Opponents have argued that the treaty will restrict fundamental civil and digital rights, including the freedom of expression and communication privacy.[7] "The bulk of the WTO's 153 members" have raised concerns that treaty could distort trade and goes beyond the existing Agreement on Trade-Related Aspects of Intellectual Property Rights.[8] Opponents also criticize ACTA's removal of "legal safeguards that protect Internet Service Providers from liability for the actions of their subscribers" in effect giving ISPs no option but to comply with privacy invasions.[9] According to an analysis by the Free Software Foundation, ACTA would require that existing ISPs no longer host free software that can access copyrighted media, and DRM-protected media would not be legally playable with free or open source software.[10]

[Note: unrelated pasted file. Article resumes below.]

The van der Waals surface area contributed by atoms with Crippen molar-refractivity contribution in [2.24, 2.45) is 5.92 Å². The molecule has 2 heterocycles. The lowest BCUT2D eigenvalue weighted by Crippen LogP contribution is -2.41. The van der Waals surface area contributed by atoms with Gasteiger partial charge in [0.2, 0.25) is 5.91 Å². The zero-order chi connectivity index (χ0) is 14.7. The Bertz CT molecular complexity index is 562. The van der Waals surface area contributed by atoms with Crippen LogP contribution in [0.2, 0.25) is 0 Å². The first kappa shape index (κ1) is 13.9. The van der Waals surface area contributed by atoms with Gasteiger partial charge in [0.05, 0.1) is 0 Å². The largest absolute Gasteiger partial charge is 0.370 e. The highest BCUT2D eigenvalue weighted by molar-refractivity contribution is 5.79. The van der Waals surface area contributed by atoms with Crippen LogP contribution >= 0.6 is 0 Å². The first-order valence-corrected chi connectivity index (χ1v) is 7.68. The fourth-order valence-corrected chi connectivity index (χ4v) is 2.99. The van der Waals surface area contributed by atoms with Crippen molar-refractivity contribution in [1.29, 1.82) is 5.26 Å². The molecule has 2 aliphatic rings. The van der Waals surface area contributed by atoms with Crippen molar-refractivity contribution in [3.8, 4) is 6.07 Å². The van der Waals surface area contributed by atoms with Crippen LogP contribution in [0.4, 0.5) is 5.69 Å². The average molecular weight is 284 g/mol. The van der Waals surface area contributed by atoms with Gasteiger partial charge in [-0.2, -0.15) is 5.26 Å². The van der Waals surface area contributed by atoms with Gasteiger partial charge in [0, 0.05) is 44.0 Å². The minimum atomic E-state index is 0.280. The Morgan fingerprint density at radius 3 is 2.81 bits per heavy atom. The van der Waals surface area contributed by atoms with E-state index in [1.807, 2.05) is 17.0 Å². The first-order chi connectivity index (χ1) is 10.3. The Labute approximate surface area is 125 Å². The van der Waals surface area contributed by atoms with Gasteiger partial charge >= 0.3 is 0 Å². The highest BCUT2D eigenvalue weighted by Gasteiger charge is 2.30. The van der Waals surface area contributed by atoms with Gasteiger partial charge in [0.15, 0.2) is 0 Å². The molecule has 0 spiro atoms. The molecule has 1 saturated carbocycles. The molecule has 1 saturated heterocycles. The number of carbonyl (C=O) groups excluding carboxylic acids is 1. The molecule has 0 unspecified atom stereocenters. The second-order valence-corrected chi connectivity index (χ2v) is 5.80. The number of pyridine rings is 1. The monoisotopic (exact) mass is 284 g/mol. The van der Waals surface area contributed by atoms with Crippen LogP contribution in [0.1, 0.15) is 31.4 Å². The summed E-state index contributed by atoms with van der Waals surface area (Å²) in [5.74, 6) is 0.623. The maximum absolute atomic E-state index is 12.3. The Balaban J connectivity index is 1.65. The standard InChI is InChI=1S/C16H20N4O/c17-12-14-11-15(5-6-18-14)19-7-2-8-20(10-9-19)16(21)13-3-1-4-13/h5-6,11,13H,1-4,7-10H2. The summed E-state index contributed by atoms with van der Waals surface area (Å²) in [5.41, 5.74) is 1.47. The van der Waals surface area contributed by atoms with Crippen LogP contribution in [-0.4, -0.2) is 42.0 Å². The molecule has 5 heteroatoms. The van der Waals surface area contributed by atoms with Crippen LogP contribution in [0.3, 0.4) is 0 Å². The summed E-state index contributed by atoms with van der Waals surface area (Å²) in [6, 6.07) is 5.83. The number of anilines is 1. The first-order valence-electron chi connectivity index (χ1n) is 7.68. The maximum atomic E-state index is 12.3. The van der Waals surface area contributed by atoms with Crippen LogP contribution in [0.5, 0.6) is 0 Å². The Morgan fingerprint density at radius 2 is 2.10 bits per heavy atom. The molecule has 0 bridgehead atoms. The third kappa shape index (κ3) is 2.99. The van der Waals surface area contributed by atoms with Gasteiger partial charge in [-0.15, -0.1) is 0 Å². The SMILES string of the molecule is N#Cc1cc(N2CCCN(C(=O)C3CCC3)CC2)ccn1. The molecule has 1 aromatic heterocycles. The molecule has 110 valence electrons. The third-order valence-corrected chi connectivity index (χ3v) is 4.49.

ACTA was first developed by Japan and the United States in 2006. Canada, the European Union and Switzerland joined the preliminary talks throughout 2006 and 2007. Official negotiations began in June 2008, with Australia, Mexico, Morocco, New Zealand, the Republic of Korea and Singapore joining the talks. Apart from the participating governments, an advisory committee of large US-based multinational corporations was consulted on the content of the draft treaty,[11] including the Pharmaceutical Research and Manufacturers of America[12] and the International Intellectual Property Alliance[13] (which includes the Business Software Alliance, Motion Picture Association of America, and Recording Industry Association of America).[14] The treaty calls for the creation of an "ACTA committee" to make amendments, for which public or judicial review are not required. Industry representatives may have "consultatory input" to amendments.[15] A 2009 Freedom of Information request showed that the following companies also received copies of the draft under a nondisclosure agreement: Google, eBay, Intel, Dell, News Corporation, Sony Pictures, Time Warner, and Verizon.[16]